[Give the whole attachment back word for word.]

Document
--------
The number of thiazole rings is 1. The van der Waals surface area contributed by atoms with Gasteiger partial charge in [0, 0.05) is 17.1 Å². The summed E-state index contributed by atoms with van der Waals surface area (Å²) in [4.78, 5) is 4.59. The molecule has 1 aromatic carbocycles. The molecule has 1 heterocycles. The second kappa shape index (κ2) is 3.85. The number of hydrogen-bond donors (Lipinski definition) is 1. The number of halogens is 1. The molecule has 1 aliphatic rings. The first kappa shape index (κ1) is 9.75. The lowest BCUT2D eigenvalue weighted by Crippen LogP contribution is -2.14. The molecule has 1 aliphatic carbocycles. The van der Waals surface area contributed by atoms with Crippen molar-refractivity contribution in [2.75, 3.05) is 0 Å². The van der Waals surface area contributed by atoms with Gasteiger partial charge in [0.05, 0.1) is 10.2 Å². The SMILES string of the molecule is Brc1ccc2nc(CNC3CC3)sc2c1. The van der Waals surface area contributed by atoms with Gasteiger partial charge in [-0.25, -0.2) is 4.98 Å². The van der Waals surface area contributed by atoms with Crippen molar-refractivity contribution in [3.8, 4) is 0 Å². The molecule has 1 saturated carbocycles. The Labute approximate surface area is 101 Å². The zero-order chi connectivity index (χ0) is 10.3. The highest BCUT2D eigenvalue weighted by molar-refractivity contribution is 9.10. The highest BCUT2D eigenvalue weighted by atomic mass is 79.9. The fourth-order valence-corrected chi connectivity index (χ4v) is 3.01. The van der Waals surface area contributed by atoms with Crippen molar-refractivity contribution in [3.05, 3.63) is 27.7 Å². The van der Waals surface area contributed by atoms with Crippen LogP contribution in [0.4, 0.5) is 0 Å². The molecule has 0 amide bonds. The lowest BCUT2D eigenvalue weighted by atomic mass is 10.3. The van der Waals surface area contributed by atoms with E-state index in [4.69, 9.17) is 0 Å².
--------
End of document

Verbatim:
The number of thiazole rings is 1. The van der Waals surface area contributed by atoms with Gasteiger partial charge in [0, 0.05) is 17.1 Å². The summed E-state index contributed by atoms with van der Waals surface area (Å²) in [4.78, 5) is 4.59. The molecule has 1 aromatic carbocycles. The molecule has 1 heterocycles. The second kappa shape index (κ2) is 3.85. The number of hydrogen-bond donors (Lipinski definition) is 1. The number of halogens is 1. The molecule has 1 aliphatic rings. The first kappa shape index (κ1) is 9.75. The lowest BCUT2D eigenvalue weighted by Crippen LogP contribution is -2.14. The molecule has 1 aliphatic carbocycles. The van der Waals surface area contributed by atoms with Crippen molar-refractivity contribution in [2.75, 3.05) is 0 Å². The van der Waals surface area contributed by atoms with Gasteiger partial charge in [0.05, 0.1) is 10.2 Å². The SMILES string of the molecule is Brc1ccc2nc(CNC3CC3)sc2c1. The van der Waals surface area contributed by atoms with Gasteiger partial charge in [-0.25, -0.2) is 4.98 Å². The van der Waals surface area contributed by atoms with Crippen molar-refractivity contribution in [3.8, 4) is 0 Å². The molecule has 1 saturated carbocycles. The Labute approximate surface area is 101 Å². The zero-order chi connectivity index (χ0) is 10.3. The highest BCUT2D eigenvalue weighted by molar-refractivity contribution is 9.10. The highest BCUT2D eigenvalue weighted by atomic mass is 79.9. The fourth-order valence-corrected chi connectivity index (χ4v) is 3.01. The van der Waals surface area contributed by atoms with Crippen molar-refractivity contribution in [3.05, 3.63) is 27.7 Å². The van der Waals surface area contributed by atoms with Crippen LogP contribution in [0.4, 0.5) is 0 Å². The molecule has 0 amide bonds. The lowest BCUT2D eigenvalue weighted by atomic mass is 10.3. The van der Waals surface area contributed by atoms with E-state index in [4.69, 9.17) is 0 Å².